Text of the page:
Worse, Americans don’t seem interested in finding out more. They are content with some version that it was the video and AQ has been decimated.
It’s a tragic state of affairs for four dead Americans.
Obfuscation in service of party? If NYT doesn’t watch itself, it could someday be perceived as an unobjective source of reporting. You heard it hear first.
If you like your plan, you can keep your plan. Period.
Layers of editing helped the NYT save face when Jason Blair was writing. Early on their Metro Editor fired an email off saying he needed to stop writing for the Times.
Blair was promoted instead.
When theoretical physicists actually prove the theory of multiple simultaneous universes, the New York Times will be a primary part of the evidence.
Or, post-modern BS.
So they would have us believe the NYT has no agenda, when they tell us they have no agenda. They learned denial from the Clinton school of “I did not have sex with that woman”. THEY LIE.
The pablum of record is pimping for Hillary, as they always do for the left. They trust intelligence when it is leaked from the White House situation room and helps Obama, but not when it comes from Feinstein or others, if it does not propel Hillary’s campaign.
Hillary screwed up and lied about it. My only question is whether she deliberately put Stevens in harms way to back her and Obama’s “al Qaeda band on the run” narrative, or if she is just grossly incompetent and negligent.
And was the “stand down, leave men behind” strategy her decision or Obama’s … or Valerie’s? Did they respond to that 3AM call with a plan to cover their ass, or did they just go back to sleep?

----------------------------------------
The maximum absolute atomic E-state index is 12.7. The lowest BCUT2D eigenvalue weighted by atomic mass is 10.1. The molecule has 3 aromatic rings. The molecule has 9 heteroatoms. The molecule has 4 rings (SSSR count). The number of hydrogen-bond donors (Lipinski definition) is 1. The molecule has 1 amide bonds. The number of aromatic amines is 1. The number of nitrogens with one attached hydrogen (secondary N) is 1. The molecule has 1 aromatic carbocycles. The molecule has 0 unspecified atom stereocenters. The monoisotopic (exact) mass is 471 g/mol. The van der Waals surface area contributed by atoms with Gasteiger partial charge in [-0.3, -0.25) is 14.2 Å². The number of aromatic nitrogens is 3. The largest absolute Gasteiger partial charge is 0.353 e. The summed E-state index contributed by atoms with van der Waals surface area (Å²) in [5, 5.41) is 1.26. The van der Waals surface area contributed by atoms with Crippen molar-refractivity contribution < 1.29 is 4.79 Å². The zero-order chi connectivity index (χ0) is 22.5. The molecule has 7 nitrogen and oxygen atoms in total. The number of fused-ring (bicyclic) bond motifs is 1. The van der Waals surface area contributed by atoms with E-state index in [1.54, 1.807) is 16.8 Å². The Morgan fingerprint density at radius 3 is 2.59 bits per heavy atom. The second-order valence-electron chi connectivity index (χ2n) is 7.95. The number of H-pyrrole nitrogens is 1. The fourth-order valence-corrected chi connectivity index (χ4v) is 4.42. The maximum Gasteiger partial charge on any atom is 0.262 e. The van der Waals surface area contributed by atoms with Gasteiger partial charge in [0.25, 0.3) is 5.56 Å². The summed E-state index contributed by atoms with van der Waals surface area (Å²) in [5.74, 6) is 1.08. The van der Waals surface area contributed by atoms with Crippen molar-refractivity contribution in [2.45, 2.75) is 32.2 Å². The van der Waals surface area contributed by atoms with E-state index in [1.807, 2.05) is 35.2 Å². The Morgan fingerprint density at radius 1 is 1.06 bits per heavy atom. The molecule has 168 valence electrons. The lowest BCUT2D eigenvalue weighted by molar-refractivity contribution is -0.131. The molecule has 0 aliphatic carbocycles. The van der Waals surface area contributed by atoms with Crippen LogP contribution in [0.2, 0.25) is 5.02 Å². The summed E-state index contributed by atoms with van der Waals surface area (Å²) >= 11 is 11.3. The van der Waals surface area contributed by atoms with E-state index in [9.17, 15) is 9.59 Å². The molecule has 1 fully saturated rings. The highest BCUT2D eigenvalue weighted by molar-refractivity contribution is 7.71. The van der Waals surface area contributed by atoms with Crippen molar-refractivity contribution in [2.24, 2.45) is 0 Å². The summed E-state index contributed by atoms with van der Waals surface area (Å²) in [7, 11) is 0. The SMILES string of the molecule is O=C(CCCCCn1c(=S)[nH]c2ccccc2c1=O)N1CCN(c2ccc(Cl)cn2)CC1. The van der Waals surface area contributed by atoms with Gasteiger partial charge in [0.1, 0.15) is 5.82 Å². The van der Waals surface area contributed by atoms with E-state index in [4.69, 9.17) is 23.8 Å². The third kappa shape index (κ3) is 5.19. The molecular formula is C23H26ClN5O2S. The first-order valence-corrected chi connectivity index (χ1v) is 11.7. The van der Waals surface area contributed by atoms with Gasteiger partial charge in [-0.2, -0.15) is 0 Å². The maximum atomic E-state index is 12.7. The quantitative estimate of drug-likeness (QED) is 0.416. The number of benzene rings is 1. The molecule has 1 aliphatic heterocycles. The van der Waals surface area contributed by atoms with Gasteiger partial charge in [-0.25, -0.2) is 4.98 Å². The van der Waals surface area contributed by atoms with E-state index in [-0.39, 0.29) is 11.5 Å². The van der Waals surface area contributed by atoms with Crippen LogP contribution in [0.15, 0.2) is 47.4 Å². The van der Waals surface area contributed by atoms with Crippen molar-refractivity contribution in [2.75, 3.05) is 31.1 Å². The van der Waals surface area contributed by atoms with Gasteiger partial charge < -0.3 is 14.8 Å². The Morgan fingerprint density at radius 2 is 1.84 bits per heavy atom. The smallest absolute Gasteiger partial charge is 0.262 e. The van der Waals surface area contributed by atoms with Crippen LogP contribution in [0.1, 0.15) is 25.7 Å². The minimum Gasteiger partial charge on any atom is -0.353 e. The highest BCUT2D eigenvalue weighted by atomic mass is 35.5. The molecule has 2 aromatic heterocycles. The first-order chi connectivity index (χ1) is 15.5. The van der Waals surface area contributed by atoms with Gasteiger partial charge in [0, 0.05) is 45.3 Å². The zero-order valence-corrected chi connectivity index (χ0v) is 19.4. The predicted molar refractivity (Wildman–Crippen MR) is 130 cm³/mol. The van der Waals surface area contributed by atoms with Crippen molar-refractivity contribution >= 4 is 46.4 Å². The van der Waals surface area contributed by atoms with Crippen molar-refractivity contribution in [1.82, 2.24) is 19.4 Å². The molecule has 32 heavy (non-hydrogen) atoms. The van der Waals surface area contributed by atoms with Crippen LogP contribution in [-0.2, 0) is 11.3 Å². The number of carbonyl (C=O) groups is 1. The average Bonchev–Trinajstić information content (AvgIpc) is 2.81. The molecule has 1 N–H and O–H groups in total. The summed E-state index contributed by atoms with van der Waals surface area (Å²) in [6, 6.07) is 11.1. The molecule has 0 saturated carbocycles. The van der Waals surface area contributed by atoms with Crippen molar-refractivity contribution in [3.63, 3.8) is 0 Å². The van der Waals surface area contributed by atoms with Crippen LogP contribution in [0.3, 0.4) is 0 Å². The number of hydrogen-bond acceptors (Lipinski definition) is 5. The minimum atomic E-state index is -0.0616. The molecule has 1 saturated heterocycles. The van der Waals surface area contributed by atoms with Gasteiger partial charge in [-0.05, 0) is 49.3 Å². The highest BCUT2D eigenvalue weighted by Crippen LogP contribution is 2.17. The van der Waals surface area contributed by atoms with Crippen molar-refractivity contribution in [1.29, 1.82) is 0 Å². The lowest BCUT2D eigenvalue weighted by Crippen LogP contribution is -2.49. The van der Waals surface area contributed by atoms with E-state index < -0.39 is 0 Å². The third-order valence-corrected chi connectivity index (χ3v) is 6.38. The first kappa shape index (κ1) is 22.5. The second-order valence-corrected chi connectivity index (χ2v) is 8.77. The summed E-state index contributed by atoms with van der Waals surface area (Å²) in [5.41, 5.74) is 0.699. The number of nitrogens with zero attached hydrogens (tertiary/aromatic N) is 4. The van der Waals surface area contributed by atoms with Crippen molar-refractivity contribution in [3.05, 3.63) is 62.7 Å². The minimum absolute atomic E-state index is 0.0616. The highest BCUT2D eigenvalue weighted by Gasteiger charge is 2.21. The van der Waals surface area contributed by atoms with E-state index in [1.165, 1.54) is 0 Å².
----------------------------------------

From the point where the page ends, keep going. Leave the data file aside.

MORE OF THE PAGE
Those are the questions politically driven NYT will not ask, at least not unless it is to provide another alibi for their gal Hillary.
News organizations and the journalists within them care deeply about their credibility and won’t stand for agenda reporting.
Here is what we know:
Some verity of jihadists did weaponized editing of their own upon four Americans.
Kirkpatrick’s NYT report is clearly myopic when compared to actual Intelligence reports.
Someone in our government knew the situation and did nothing.
All of the above is very clear right now.
Who, inside all of the layers of government, is the one responsible for not responding?
Anyone else seeing NYT ads on both this and the main page now?
That is just a sign of how desperate they are for income and subscribers Jay.
In this Greatest Depression Evah, I’ve had leftist promoting periodicals extend my subscriptions for free, three times!
Kirkpatrick had already written at least a couple of pieces supporting the Obama line on Benghazi and at least one supporting the “video” lie.
If NYT or any credible news operation wanted to research and find the truth, the LAST reporter you send to do that is one with a position already staked out on the issue.